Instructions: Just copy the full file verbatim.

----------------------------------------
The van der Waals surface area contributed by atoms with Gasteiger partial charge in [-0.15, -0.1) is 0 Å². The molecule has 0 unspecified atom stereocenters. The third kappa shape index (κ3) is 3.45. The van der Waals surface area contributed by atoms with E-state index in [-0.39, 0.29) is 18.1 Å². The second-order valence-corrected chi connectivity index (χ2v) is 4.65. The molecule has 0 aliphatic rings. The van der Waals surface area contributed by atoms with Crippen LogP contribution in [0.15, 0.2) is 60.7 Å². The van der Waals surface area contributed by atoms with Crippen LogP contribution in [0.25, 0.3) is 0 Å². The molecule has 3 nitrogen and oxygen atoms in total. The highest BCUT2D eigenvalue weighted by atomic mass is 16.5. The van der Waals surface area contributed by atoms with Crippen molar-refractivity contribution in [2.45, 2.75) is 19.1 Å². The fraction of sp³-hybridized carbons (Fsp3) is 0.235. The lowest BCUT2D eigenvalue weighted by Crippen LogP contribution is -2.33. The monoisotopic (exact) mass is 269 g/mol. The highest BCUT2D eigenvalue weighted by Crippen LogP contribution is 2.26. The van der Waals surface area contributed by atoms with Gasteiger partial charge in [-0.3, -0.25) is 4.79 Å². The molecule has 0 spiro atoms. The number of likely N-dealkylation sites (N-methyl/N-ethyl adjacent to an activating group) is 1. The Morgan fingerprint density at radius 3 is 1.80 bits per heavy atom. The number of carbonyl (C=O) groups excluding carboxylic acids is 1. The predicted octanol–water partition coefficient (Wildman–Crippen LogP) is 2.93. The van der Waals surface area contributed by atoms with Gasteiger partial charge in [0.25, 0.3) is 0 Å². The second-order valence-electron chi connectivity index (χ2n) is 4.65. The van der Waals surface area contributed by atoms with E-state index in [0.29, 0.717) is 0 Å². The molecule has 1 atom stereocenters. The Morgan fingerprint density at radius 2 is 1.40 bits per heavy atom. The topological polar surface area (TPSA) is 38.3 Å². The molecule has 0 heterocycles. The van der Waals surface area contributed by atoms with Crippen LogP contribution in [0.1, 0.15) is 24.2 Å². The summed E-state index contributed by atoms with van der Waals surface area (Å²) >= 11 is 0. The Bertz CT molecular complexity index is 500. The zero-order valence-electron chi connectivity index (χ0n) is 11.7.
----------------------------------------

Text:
The van der Waals surface area contributed by atoms with Gasteiger partial charge in [-0.15, -0.1) is 0 Å². The molecule has 0 unspecified atom stereocenters. The third kappa shape index (κ3) is 3.45. The van der Waals surface area contributed by atoms with E-state index in [-0.39, 0.29) is 18.1 Å². The second-order valence-corrected chi connectivity index (χ2v) is 4.65. The molecule has 0 aliphatic rings. The van der Waals surface area contributed by atoms with Crippen LogP contribution in [0.15, 0.2) is 60.7 Å². The van der Waals surface area contributed by atoms with Crippen LogP contribution in [0.25, 0.3) is 0 Å². The molecule has 3 nitrogen and oxygen atoms in total. The highest BCUT2D eigenvalue weighted by atomic mass is 16.5. The van der Waals surface area contributed by atoms with Crippen molar-refractivity contribution in [2.45, 2.75) is 19.1 Å². The fraction of sp³-hybridized carbons (Fsp3) is 0.235. The lowest BCUT2D eigenvalue weighted by Crippen LogP contribution is -2.33. The monoisotopic (exact) mass is 269 g/mol. The highest BCUT2D eigenvalue weighted by Crippen LogP contribution is 2.26. The van der Waals surface area contributed by atoms with Gasteiger partial charge in [-0.3, -0.25) is 4.79 Å². The molecule has 0 spiro atoms. The number of likely N-dealkylation sites (N-methyl/N-ethyl adjacent to an activating group) is 1. The Morgan fingerprint density at radius 3 is 1.80 bits per heavy atom. The number of carbonyl (C=O) groups excluding carboxylic acids is 1. The predicted octanol–water partition coefficient (Wildman–Crippen LogP) is 2.93. The van der Waals surface area contributed by atoms with Gasteiger partial charge in [0.25, 0.3) is 0 Å². The second-order valence-electron chi connectivity index (χ2n) is 4.65. The van der Waals surface area contributed by atoms with E-state index in [0.29, 0.717) is 0 Å². The molecule has 1 atom stereocenters. The Morgan fingerprint density at radius 2 is 1.40 bits per heavy atom. The topological polar surface area (TPSA) is 38.3 Å². The molecule has 0 heterocycles. The van der Waals surface area contributed by atoms with Crippen LogP contribution in [0.1, 0.15) is 24.2 Å². The summed E-state index contributed by atoms with van der Waals surface area (Å²) >= 11 is 0. The Bertz CT molecular complexity index is 500. The zero-order valence-electron chi connectivity index (χ0n) is 11.7.